Wednesday, April 18, 2007

Philistines ... or putting the boot in

It all started in March when Tony Blair reminisced about the 'golden age of the arts' in a speech in the Tate Modern, in which he 'opined that arts and culture were absolutely at the heart of what the new modern Britain was all about, actually' according to the deliciously funny article in the Guardian. He suggests that the last 10 years have been a golden age for the arts, what with all the funding that the labour government has thrown at the arts (much of which may have been lottery funded - mainly by poorer people).

Other people are more sceptical - the Guardian suggests that he might have mentioned arts and culture once or twice in the last ten years, and of course he had Noel Gallagher of Oasis round for tea. Not forgetting his much loved Fender guitar which he donated to the Royal Scottish Museum. And I believe he attended the reopening of the Royal Opera House where I believe he had to sit through a Wagner Opera. One of his culture ministers, Chris Smith, was however seen attending the Edinburgh festival, and the late Donald Dewar, Scotland's first First Minister, also attended performances very regularly, without any bodyguards. And of course there was the moment when Sam Galbraith, leaving his post as culture minister of Scotland, quickly bunged Scottish Opera another few million to keep them going. But the latter two were in Scotland (arts are devolved), and neither are in politics any longer.

Since this talk, the great and the good have railed against Blair and his government, with the word count of 'philistines' very high indeed. Sir Peter Maxwell Davies, the Queen's Master of Music, describes the current government as 'utterly philistine'; John Tusa, chief executive of the Barbican is 'sick to death of meddling philistines' in the Treasury, who need an economic case made for every penny invested into arts funding. Let's not say that the government is not sensitive to public opinion; after a TV series on a new choir in a difficult school showed the impact on this on the children generally, the government decided to invest 10 million GBP into music education. That's singing. There's no talk of instrumental teaching.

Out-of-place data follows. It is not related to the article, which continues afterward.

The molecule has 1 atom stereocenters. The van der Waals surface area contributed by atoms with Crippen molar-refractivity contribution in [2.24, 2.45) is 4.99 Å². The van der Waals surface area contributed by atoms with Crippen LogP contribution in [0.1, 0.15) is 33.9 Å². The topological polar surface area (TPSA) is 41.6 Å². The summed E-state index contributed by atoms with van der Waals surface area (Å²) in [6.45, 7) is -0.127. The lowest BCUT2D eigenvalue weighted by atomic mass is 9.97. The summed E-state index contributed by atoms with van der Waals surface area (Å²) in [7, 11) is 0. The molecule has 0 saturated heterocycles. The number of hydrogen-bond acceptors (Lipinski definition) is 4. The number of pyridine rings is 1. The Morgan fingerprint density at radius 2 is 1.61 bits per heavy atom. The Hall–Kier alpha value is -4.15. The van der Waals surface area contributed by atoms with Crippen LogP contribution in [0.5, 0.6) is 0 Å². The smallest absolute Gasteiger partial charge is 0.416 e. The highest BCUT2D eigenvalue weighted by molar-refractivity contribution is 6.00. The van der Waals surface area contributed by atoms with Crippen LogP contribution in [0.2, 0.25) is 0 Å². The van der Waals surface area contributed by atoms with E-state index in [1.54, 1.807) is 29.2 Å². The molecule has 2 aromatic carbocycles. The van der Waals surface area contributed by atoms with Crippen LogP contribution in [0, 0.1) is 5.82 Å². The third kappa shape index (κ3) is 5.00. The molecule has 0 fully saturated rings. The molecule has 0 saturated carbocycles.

Compare this to the famous 'sistema' in Venezuela which is funded by the Health and Social Security Ministry and which enables thousands of children to play in orchestras, including the very highest quality orchestra. Consider the state of North Rhine Westphalia in Germany which has introduced a pilot scheme of 'An instrument for every child' in the Ruhr area in anticipation of it being the European Capital of Culture in 2010. Consider the opera performances and concertsspecially for children in Lithuania and other Eastern European countries which are usually packed out, and come and see the number of young people attending opera and ballet performances, and particularly those of modern music! Consider the excellent children's and youth work carried out by orchestras in the UK and Germany, but are children supported by the state in learning instruments, or broadly in learning anything about music, including reading music? The costs of supporting a musical child in the UK are considerable, especially if the child turns out to be gifted - so children from poor families have no chance to benefit from the many useful aspects of a musical training, including concentration, discipline, teamwork and so on. But it's not only poor families who deprive their children - a few months ago I met a highly educated British academic whose children have no access to music because he and his wife did not and they are worried about not being able to support them in their endeavours. I found this astonishing - a bit of a feeble excuse, if you ask me! Even if I had had a child who wanted to, say, play football, or learn to fence, I would have made an effort to find out about these things....
What chance does the arts world in Britain have under this government?